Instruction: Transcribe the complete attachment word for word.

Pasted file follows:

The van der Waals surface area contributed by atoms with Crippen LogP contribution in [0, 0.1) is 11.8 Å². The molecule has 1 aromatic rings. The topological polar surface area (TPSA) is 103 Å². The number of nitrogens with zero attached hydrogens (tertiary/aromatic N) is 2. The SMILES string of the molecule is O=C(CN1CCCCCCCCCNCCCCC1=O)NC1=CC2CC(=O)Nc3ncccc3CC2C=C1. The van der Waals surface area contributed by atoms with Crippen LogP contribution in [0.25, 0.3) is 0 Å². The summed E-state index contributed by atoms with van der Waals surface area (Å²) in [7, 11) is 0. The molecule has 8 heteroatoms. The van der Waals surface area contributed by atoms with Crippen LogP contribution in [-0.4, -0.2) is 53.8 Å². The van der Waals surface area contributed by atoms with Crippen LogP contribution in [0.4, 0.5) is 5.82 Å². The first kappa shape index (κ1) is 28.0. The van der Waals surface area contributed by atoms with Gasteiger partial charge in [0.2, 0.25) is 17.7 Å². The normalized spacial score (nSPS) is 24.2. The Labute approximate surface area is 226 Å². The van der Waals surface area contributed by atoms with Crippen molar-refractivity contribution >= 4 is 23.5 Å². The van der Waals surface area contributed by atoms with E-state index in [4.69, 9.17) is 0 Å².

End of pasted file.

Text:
The van der Waals surface area contributed by atoms with Crippen LogP contribution in [0, 0.1) is 11.8 Å². The molecule has 1 aromatic rings. The topological polar surface area (TPSA) is 103 Å². The number of nitrogens with zero attached hydrogens (tertiary/aromatic N) is 2. The SMILES string of the molecule is O=C(CN1CCCCCCCCCNCCCCC1=O)NC1=CC2CC(=O)Nc3ncccc3CC2C=C1. The van der Waals surface area contributed by atoms with Crippen LogP contribution in [0.25, 0.3) is 0 Å². The summed E-state index contributed by atoms with van der Waals surface area (Å²) in [7, 11) is 0. The molecule has 8 heteroatoms. The van der Waals surface area contributed by atoms with Crippen LogP contribution in [-0.4, -0.2) is 53.8 Å². The van der Waals surface area contributed by atoms with Crippen LogP contribution in [0.4, 0.5) is 5.82 Å². The first kappa shape index (κ1) is 28.0. The van der Waals surface area contributed by atoms with Gasteiger partial charge in [0.2, 0.25) is 17.7 Å². The normalized spacial score (nSPS) is 24.2. The Labute approximate surface area is 226 Å². The van der Waals surface area contributed by atoms with Crippen molar-refractivity contribution >= 4 is 23.5 Å². The van der Waals surface area contributed by atoms with E-state index in [4.69, 9.17) is 0 Å².